Karl Gross

Karl Gross

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 Number 139 August 18, 2003 

The power of an uncommon protein

A researcher at DOE's Los Alamos National Laboratory and her colleagues have discovered that people with a less common type of proteins on their white blood cells seem to have a better immune response to HIV—the virus that causes AIDS—and tend to fight progression of the disease better than people with more common white blood cell proteins. The proteins, called human leukocyte antigens, perform key functions by helping the body fight infection and enable the T-cells that destroys virus infected cells to recognize infected cells. Destroying infected cells prevents pathogens from multiplying. The research could lead medical researchers toward a better understanding of the genetic factors related to HIV.

[James Rickman, 505/665-9203;]

NETL patent holds promise for lower cost mercury removal

500-lb/hr (0.75-MW) Coal Combustor
500-lb/hr (0.75-MW)
Coal Combustor

Researchers at DOE's National Energy Technology Laboratory (NETL) were recently awarded a patent for a process that holds promise for more cost-effectively removing mercury from flue gas. The process, called the thief process, adsorbs mercury onto a thermally activated sorbent produced in-situ at a power plant. The sorbent is obtained by inserting a lance (thief) into the combustion chamber and extracting partially combusted coal. Because the sorbent is produced less expensively in-situ, the process becomes more cost effective than commonly used activated carbon injection. The researchers successfully demonstrated the technique at NETL's own 500-pound per hour coal combustion facility.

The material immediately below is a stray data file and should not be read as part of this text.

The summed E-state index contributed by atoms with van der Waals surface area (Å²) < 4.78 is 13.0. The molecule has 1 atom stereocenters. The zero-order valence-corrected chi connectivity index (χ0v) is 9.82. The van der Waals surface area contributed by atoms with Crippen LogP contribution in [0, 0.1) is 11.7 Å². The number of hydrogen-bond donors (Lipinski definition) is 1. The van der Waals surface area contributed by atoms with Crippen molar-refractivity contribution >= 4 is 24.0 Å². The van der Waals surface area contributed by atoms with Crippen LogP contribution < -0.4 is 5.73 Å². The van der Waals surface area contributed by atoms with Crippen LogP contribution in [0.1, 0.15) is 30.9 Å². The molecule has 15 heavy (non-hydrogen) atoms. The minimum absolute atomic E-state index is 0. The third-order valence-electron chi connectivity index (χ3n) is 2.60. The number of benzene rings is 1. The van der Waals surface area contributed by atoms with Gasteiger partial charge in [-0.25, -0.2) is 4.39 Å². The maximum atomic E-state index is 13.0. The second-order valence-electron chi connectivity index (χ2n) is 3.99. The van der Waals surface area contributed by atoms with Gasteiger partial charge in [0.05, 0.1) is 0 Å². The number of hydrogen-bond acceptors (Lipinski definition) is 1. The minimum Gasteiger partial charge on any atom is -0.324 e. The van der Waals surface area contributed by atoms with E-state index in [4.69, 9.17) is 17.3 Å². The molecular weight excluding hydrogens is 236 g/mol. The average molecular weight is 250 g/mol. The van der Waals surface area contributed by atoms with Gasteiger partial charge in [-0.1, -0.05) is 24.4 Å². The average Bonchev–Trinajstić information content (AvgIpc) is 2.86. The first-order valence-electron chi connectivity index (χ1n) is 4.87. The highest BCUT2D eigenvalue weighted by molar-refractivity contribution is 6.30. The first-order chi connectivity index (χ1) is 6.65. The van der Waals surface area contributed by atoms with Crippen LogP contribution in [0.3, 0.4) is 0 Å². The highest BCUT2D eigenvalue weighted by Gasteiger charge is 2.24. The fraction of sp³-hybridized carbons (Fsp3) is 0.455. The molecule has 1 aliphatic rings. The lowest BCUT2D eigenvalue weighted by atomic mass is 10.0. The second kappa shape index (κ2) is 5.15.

[David Anna, 412/386-4646;]

NREL Investigates ultracapacitors for fuel cell vehicles